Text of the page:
In addition to operating a highly successful business, Whitehead served as a Nebraska assistant basketball coach under Jerry Bush and spent 18 years as a radio analyst for Husker games with Bob Zenner, among others.
It’s been nearly 50 years since Bus saw Nebraska pull off the two biggest upsets in its history – a 43-41 win over Wilt Chamberlain and fourth-ranked Kansas on Feb. 22, 1958, in the Coliseum (12 days after Wilt had scored 46 points in a 102-46 KU rout of the Huskers in Lawrence). In Nebraska’s next game, on March 3, 1958, the Huskers delivered an even bigger upset with a 55-48 stunner over top-ranked Kansas State, led by Omaha native and Olympian and later NBA star Bob Boozer.
“I’ve seen Nebraska surprise people in basketball more than most remember,” Whitehead said. “K-State wasn’t the only No. 1 team we beat. We also beat a top-ranked Michigan team (in 1964) and a top-ranked Missouri team (in 1982). We lost two close ones to Kansas when they were unbeaten and ranked No. 1 (98-93 in 1990 and 82-77 in overtime in 1997). I think we’ve beaten KU several times when they were ranked in the top 10 (1966, 1978, 1991, 1992, 1993 and 1994).”
When No. 1 KU came to Lincoln in 2002, a sellout crowd watched Nebraska hit a school-record 18 3-point shots, only to see the effort spoiled when KU freshman Keith Langford hit a late 3-pointer to pull out an 88-87 win. Nebraska also took an unbeaten, second-ranked KU team to the wire before losing, 59-57, three years ago in Lawrence. Husker Corey Simms’ three-point shot rimmed out at the buzzer in that one.
“Upsets can always happen, especially when you have a defensive-minded coach like Doc,” Whitehead said, knowing that Nebraska’s scoring defense, which is ranked No. 2 nationally, will get its stiffest test since the Huskers upset No. 16 Oregon last month in Omaha.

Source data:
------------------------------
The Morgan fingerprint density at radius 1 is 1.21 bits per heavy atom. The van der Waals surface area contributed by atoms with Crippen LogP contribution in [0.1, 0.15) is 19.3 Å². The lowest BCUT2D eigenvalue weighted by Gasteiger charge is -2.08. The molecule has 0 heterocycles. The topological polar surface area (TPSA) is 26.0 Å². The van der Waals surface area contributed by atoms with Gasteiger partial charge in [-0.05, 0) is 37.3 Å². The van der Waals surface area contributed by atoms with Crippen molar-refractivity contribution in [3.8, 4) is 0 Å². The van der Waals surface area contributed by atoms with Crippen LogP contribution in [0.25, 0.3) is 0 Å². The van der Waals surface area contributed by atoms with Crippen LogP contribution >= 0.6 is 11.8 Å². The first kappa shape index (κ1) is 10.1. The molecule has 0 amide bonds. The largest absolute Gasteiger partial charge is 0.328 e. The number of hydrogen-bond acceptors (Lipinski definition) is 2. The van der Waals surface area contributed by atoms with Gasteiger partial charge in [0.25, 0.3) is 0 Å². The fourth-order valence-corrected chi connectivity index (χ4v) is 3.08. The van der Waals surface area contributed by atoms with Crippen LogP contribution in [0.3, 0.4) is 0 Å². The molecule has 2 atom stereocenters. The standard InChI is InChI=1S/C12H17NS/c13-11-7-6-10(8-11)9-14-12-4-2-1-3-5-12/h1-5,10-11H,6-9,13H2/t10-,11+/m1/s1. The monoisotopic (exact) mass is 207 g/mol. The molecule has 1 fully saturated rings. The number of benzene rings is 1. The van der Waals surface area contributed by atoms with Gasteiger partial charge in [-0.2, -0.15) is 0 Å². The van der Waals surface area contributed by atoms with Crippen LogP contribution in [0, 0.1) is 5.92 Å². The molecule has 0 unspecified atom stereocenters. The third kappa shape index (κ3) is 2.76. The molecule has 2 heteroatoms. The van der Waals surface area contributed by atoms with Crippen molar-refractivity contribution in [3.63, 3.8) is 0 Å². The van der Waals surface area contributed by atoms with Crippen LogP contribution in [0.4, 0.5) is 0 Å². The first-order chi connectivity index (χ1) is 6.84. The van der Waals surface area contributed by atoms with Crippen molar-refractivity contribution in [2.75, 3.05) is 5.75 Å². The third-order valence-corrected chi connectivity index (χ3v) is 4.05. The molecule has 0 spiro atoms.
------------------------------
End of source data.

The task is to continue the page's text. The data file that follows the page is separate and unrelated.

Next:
Ball security will be the key. The Huskers committed a season-low seven turnovers against the Ducks, who returned four starters from last year’s NCAA Elite Eight team. Nebraska went the last 14 ½ minutes of that overtime game without a turnover.
Whitehead will be dreaming big when he takes his seat Saturday night with his daughter, Sydney Uthoff, and her husband, Steve, who, along with daughter Brittany, are visiting this weekend from Houston.
“We suggested a big 80th birthday party on Sunday,” Mark said.
“I vetoed that idea,” Bus said, opting for a family birthday celebration Sunday night at the Lincoln Country Club. Daughter Lesley planned the event for 17 people, and it will include more family members from Kearney and Gering.
“The best birthday present I can think of would be to beat Kansas,” Bus said. “When I sit down, that’s what I’ll be expecting. You don’t ever want to quit dreaming.”
How many of you believe like the constant optimist? Can Nebraska spring another upset of KU? Let us know what you think. And while you’re at it, don’t forget to wish one of our all-time Nebraska greats a happy 80th birthday.
The Voices of Husker Nation
"Thought you might be interested in an ironic footnote to something that came after one of Nebraska’s most historic basketball upsets in 1958. The students convinced the chancellor to call off classes the next Monday. He reluctantly agreed, but with the stipulation that classes wouldn't be called off again until Nebraska defeated Oklahoma in football. The chancellor thought he was safe on that one, but just a year later, the Husker football team, coached by Bill Jennings, pulled off what is still considered to be Nebraska’s greatest upset ever – a 25-21 win over Oklahoma and Bud Wilkinson in a Halloween Homecoming game in Lincoln. Nebraska hadn’t beaten Oklahoma in 17 years, and the Sooners were riding an incredible 74-game conference winning streak.
Living in York, I remember the 1958 Kansas game being televised by Channel 10, a last-minute deal as I recall. And I fell asleep on the couch watching it. I would have been 11 years old. I woke up in time to see Jim Kubacki's game-winner. Even if it didn't happen that way, I'm sticking to the story. Oh yes, my dad and I were at the Michigan game in 1964, sitting way up in those seats on the end of the Coliseum. I still have the program from that game, when Fabulous Fred Hare flipped the winning shot back up over his shoulder to knock off Cazzie Russell and a very physical Michigan team. Mike Babcock, Lincoln